by Tom Gaylord
Writing as B.B. Pelletier

S&W 77A
My S&W model 77A rifle. The black paint is flaking off the aluminum receiver, but the steel and wood parts are both in good condition.

Part 1

A history of airguns

This report covers:

  • How healthy is it?
  • GunFun1
  • S&W 77A trigger pull
  • Pump stroke
  • Pump is loud
  • Velocity
  • Crosman Premier
  • Repeatability
  • RWS Hobby
  • H&N Baracuda with 5.50mm head
  • Final test
  • Pump effort
  • Summary

Today we look at the power of my new/old S&W 77A multi-pump pneumatic air rifle. Many of you said you liked how this rifle’s action operates. It cocks via the triggerguard swinging down and that gives a satisfying feel and sound to the operation.

How healthy is it?

I got this rifle in a trade at this year’s Texas Airgun Show from one of our readers, Pgray who goes by the name of Pat. Here is what he told us:

“Before trading with Tom I had that rifle for about three years. Picked it up at Seth’s airgun show in Arkansas. The paint was in the same shape then as now. I like to think I take good care of my guns. Even though it came up in the rotation for shooting and I really liked the design and build quality. It never became a favorite. That’s why it ended up as trade bait at the show. No accounting for taste and all that. Maybe it’s the long throw of the pump arm.”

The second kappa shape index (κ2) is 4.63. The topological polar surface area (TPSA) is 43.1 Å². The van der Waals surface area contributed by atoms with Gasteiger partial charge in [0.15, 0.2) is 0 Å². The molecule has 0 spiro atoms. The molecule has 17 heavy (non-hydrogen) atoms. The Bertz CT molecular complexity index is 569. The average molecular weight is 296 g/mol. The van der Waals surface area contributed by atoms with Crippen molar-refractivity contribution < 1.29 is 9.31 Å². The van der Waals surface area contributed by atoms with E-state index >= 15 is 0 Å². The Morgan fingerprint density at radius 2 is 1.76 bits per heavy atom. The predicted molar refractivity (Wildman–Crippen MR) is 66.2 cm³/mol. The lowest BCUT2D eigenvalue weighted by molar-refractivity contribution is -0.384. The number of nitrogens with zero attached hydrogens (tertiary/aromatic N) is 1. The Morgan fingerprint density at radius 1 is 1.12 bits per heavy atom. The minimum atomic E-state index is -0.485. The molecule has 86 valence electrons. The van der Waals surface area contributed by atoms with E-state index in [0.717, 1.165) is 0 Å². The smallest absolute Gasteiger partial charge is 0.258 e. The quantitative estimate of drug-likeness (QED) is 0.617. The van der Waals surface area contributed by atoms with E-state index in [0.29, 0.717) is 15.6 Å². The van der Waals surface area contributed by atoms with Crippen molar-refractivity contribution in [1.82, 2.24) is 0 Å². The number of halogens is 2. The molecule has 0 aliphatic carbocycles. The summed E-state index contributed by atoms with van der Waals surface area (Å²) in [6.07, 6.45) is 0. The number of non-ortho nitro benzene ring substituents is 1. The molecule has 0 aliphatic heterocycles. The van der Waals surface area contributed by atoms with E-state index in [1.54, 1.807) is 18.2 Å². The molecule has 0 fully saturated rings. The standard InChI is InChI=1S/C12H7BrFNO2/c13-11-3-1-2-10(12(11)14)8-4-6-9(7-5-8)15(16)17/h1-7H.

It seems pretty healthy from just firing it into duct seal and seeing the penetration, but today I will put it over the chronograph so we all know. According to the Blue Book of Airguns the velocity should be around 600 f.p.s. It’s a .22 caliber, so that would put it roughly in the same power category as a Benjamin 392. We shall soon see.

GunFun1

Reader GunFun1 asked several questions that merit more than a simple answer, and I would like to begin there. Here is what he asked:

“I’m guessing it’s a steel barrel right. It looks like it might be soldered though.